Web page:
Extra Tip: Alternatively you can use a white pencil instead of colorless blenders and apply it over the top of your previously blended shades. This has the effect of reducing the density of deep colors.
Black background can add some drama to your adult coloring page. Many colorists say that it creates a “pop with color” effect. You can use any black medium that you prefer – markers, colored pencils, neon gel pens or even acrylic paint.
To create dense black backgrounds you will need a black pencil and two black pens (one with a fat brush shaped nib and the second with a thin brush shaped end). Add the first layer using the black pencil, keeping this layer even. Outline the black space with a thin pen to help you stick to the lines when you use the thick brush pen next. Fill in the rest with the big brush pen and wait for the ink to dry (about 15 minutes). Add one more layer and enjoy!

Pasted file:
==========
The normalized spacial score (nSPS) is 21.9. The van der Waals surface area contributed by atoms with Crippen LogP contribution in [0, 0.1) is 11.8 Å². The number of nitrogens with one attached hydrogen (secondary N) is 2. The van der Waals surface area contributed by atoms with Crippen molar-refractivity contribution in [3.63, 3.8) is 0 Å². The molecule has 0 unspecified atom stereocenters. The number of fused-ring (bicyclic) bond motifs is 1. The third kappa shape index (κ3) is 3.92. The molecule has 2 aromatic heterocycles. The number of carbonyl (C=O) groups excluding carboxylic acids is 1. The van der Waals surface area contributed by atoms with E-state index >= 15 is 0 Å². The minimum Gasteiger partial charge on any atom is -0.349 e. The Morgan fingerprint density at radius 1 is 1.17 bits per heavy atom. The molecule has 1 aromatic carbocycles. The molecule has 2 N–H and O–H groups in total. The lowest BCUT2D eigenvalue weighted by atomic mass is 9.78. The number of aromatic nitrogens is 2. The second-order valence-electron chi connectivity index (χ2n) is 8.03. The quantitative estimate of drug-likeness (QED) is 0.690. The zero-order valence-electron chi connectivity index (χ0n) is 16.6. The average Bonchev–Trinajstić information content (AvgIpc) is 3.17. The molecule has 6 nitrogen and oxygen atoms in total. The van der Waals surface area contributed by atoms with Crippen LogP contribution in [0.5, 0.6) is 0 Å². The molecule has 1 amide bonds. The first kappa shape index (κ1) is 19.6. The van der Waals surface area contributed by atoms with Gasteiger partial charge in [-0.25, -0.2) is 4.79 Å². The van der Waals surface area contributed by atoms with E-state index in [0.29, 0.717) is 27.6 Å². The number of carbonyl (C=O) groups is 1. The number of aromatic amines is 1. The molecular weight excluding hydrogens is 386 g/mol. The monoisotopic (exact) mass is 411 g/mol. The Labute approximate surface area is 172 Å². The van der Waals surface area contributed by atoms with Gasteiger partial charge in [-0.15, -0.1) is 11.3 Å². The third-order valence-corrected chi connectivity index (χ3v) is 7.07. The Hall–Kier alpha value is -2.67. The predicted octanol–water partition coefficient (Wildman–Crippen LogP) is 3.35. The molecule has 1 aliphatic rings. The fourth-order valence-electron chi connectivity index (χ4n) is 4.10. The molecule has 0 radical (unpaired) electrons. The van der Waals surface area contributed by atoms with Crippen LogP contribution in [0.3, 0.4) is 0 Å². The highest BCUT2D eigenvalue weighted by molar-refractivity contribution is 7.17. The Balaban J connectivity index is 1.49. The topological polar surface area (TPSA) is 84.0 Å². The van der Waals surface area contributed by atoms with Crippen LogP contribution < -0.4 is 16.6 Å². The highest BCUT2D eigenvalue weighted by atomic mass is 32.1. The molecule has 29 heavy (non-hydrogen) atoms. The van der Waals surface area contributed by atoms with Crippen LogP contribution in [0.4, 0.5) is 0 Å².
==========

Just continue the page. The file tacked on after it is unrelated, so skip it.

Extra Tip: By using a white gel pen, you can add some stars, dots, and other shapes to the black background, to create a starry sky or galaxy effect.
Stippling is another technique popular among colorists. Basically, you fill the background with colored dots to create an effect of varying shade. The closer you place the dots, the darker the area will seem and vice versa. A fine-tipped marker or a sharpened pencil is a perfect choice for this technique. Stippling may sound simple, but in fact, it requires control over your muscles because you are creating dots, not strokes. You should try and stay super concentrated to avoid larger marks.
Stippling is often confused with pointillism. However, stippling is a dot pattern of one solid color (usually black) while pointillism consists of several primary colored dots (basic colors on the color wheel) overlapping or set close to each other.
Extra Tip: You can also try to play with colored dots on the drawing instead of applying them to the background. Practice with fine liner pens if you want to have the precise dotting.
If you prefer a simpler technique, use chalk pastels to color the background. They are generally the pigments pressed into sticks with chalk as a binding agent. Chalk pastels produce brilliant intense colors and once you have them, no paintbrushes or solvents are needed anymore. There are four main types of pastels (soft, hard, oil pastels and pastel pencils) and the application may vary.